April 21, 1980, 1 volume; Daybook (1847-1869) of Pitt County, N.C., physician. Gift of the Pitt County Historical Society, Greenville, N.C.
Literary rights to specific documents are retained by the authors or their descendants in accordance with U.S. copyright law.
Richard Williams Daybook (#405), East Carolina Manuscript Collection, J. Y. Joyner Library, East Carolina University, Greenville, North Carolina, USA.
- Gift of Pitt County Historical Society
Richard Williams was a Pitt County physician- as well as, perhaps, a surveyor- who apparently owned a number of slaves. Also, judging from the amount of foodstuffs he sold, Dr. Williams probably owned a sizable farm or plantation. He served his community- both whites and blacks- before, during, and after the Civil War (1847-1869).
This one-hundred-page volume contains Dr. Williams' daybook and accompanying account book, as well as lists of birth, death, and sale dates of "Negroes" - presumably his slaves.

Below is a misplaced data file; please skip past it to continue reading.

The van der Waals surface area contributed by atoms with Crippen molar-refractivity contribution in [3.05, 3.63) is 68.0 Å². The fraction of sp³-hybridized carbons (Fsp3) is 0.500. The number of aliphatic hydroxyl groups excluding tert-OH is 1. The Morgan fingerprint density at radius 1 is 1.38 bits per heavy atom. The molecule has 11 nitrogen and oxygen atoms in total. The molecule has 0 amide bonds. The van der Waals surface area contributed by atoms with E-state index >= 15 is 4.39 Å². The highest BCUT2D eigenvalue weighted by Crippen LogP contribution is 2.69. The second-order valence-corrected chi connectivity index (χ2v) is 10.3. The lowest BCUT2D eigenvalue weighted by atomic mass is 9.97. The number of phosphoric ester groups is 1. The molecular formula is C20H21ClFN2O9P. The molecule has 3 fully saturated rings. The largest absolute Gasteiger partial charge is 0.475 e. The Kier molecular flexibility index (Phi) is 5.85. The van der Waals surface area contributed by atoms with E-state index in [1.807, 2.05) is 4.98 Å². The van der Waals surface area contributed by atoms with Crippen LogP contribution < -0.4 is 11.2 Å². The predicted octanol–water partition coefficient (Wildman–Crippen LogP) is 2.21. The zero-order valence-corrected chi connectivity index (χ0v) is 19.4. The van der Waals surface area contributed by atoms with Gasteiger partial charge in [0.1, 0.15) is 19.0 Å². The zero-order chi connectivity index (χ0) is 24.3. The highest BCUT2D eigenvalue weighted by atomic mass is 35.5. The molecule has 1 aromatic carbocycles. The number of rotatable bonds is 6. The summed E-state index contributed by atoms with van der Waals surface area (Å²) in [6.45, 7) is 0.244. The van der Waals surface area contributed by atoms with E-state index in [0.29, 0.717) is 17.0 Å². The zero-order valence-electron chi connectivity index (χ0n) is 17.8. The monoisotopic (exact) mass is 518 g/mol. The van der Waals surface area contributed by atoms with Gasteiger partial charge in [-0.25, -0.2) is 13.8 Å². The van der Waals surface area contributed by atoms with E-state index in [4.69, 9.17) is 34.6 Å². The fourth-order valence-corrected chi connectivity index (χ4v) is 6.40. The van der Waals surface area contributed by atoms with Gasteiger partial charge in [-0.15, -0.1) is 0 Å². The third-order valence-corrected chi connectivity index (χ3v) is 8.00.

This daybook gives a good indication of the extent of Dr. Williams' practice and plantation. Its entries include a debtor's or creditor's name, the guardian's name (where applicable), the amount owed, and a description of the service rendered or material sold. Medical services include doctor's visits, cutting gums, tooth extracting, cupping, purging, "midwifing," and even making a coffin. For these services, the patient's race was noted if "Negro." Other services were mostly those performed by Williams' slaves for members of the community and they include working at "the apple mill" or making various repairs. However, Dr. Williams apparently did do some surveying. Materials bought from Dr. Williams include various medicines as well as foodstuffs, tobacco, wool, and other miscellany.
Accompanying the daybook is an indexed, name-by-name record of most of the debits and credits created in the daybook transactions.
The list of "Negro births" pertains to Dr. Williams' approximately forty slaves and includes the mother's first name, the date of birth (the earliest being 1775) and, for many of them, the date of death. Several entries give the date the slave was sold.